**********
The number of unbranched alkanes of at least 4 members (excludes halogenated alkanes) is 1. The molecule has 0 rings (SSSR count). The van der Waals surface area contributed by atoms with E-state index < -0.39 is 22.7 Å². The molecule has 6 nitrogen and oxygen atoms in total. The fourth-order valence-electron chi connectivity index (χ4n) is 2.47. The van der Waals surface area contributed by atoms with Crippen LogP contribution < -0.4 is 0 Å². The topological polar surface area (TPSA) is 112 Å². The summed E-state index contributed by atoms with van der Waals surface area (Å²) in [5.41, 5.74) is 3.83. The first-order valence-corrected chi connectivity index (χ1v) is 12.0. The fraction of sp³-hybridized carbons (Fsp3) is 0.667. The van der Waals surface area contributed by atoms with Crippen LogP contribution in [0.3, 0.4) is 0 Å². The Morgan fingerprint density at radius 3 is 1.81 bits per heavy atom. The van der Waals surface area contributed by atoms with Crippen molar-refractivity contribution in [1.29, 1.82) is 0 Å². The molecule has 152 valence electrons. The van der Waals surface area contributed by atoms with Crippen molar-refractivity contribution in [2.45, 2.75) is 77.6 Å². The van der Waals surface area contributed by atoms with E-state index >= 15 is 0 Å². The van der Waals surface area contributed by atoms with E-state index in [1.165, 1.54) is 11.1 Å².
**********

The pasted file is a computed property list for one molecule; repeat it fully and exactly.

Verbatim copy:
The number of unbranched alkanes of at least 4 members (excludes halogenated alkanes) is 1. The molecule has 0 rings (SSSR count). The van der Waals surface area contributed by atoms with E-state index < -0.39 is 22.7 Å². The molecule has 6 nitrogen and oxygen atoms in total. The fourth-order valence-electron chi connectivity index (χ4n) is 2.47. The van der Waals surface area contributed by atoms with Crippen LogP contribution < -0.4 is 0 Å². The topological polar surface area (TPSA) is 112 Å². The summed E-state index contributed by atoms with van der Waals surface area (Å²) in [5.41, 5.74) is 3.83. The first-order valence-corrected chi connectivity index (χ1v) is 12.0. The fraction of sp³-hybridized carbons (Fsp3) is 0.667. The van der Waals surface area contributed by atoms with Crippen LogP contribution in [0.3, 0.4) is 0 Å². The Morgan fingerprint density at radius 3 is 1.81 bits per heavy atom. The van der Waals surface area contributed by atoms with Crippen molar-refractivity contribution in [1.29, 1.82) is 0 Å². The molecule has 152 valence electrons. The van der Waals surface area contributed by atoms with Crippen molar-refractivity contribution in [2.45, 2.75) is 77.6 Å². The van der Waals surface area contributed by atoms with E-state index >= 15 is 0 Å². The van der Waals surface area contributed by atoms with E-state index in [1.165, 1.54) is 11.1 Å².